Moreover, it is recommended that the Committee remind the State Party to advise, through the World Heritage Centre, about any future plans for major restoration or new construction projects that may affect the OUV of World Heritage properties, in accordance with Paragraph 172 of the Operational Guidelines, before making any decisions that would be difficult to reverse.

The Committee should also reiterate its appeal to States Parties to cooperate in the fight against the illicit trafficking of cultural property coming from Iraq and to contribute towards the safeguarding of its cultural heritage.

Decisions adopted by the Committee in 2021
44 COM 7B.15
Erbil Citadel (Iraq) (C 1437)

The World Heritage Committee,

  1. Having examined Document WHC/21/44.COM/7B,
  2. Recalling Decisions 38 COM 8B.20, 40 COM 7B.23 and 42 COM 7B.53, adopted at its 38th (Doha, 2014), 40th (Istanbul/UNESCO, 2016) and 42nd sessions (Manama, 2018) respectively,
  3. Acknowledges the continued efforts by the State Party to engage local and international partners to ensure the conservation of the property and maintain its Outstanding Universal Value (OUV), and welcomes the important steps taken by the State Party in the revitalisation of the property including the rehabilitation of important buildings;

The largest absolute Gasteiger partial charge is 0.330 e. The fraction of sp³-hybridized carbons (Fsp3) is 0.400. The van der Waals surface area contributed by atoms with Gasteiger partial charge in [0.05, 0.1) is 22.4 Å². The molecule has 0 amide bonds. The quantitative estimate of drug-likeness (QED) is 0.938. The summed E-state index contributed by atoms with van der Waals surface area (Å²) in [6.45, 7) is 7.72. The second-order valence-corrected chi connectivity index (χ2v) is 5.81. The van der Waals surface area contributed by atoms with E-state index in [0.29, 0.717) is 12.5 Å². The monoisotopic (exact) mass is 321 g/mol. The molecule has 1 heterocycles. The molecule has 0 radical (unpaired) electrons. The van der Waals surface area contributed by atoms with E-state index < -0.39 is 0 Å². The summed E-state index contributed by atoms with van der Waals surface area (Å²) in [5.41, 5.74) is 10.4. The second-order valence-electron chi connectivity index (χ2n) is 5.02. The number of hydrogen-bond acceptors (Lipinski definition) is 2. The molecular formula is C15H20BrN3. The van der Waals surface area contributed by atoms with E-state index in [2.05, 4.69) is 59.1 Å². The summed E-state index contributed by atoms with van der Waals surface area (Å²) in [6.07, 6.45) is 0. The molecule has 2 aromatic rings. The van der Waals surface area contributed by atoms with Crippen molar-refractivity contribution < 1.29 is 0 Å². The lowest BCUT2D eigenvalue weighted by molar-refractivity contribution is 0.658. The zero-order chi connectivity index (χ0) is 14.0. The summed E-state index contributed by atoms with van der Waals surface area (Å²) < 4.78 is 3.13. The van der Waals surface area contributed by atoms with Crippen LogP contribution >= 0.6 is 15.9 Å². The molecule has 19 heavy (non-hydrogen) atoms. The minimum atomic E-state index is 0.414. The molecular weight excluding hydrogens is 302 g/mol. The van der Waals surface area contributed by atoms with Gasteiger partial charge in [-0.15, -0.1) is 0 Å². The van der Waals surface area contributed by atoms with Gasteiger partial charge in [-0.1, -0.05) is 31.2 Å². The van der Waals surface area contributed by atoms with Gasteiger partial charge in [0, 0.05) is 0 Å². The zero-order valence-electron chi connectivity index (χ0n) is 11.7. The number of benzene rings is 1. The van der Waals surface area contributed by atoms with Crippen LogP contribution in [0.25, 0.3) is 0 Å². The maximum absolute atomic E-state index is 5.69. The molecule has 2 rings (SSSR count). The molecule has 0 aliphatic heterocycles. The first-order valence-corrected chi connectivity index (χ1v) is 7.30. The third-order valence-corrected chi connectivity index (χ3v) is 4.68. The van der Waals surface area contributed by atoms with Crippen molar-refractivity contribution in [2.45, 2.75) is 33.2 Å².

4. Also acknowledges the contributions of partner-funders towards the maintenance and improvement of the state of conservation of the property;
  5. Notes that the development and urban enhancement of the Citadel central pathway and subsidiary trails project is an important next step in the further rehabilitation of the property, but care should be taken to ensure that urban infrastructure installations should not hamper future archaeological investigations;
  6. Requests the State Party to:
    1. Ensure the coordinated implementation of the Urban Design Guidelines for the buffer zone by its governmental and municipal bodies,
    2. Submit the results of current and future archaeological investigations undertaken at the property to the World Heritage Centre;
  7. Reminds the State Party of its obligations to submit to the World Heritage Centre for review by the Advisory Bodies, in accordance with Paragraph 172 of the Operational Guidelines, details of all on-going or planned projects, including major restoration and rehabilitation of the property, as well as any new envisaged construction within the property and its buffer zone, in particular designs for the proposed Kurdistan National Museum, before any commitment is given with regard to their approval or construction;
  8. Finally requests the State Party to submit to the World Heritage Centre, by 1 December 2022, an updated report on the state of conservation of the property and the implementation of the above.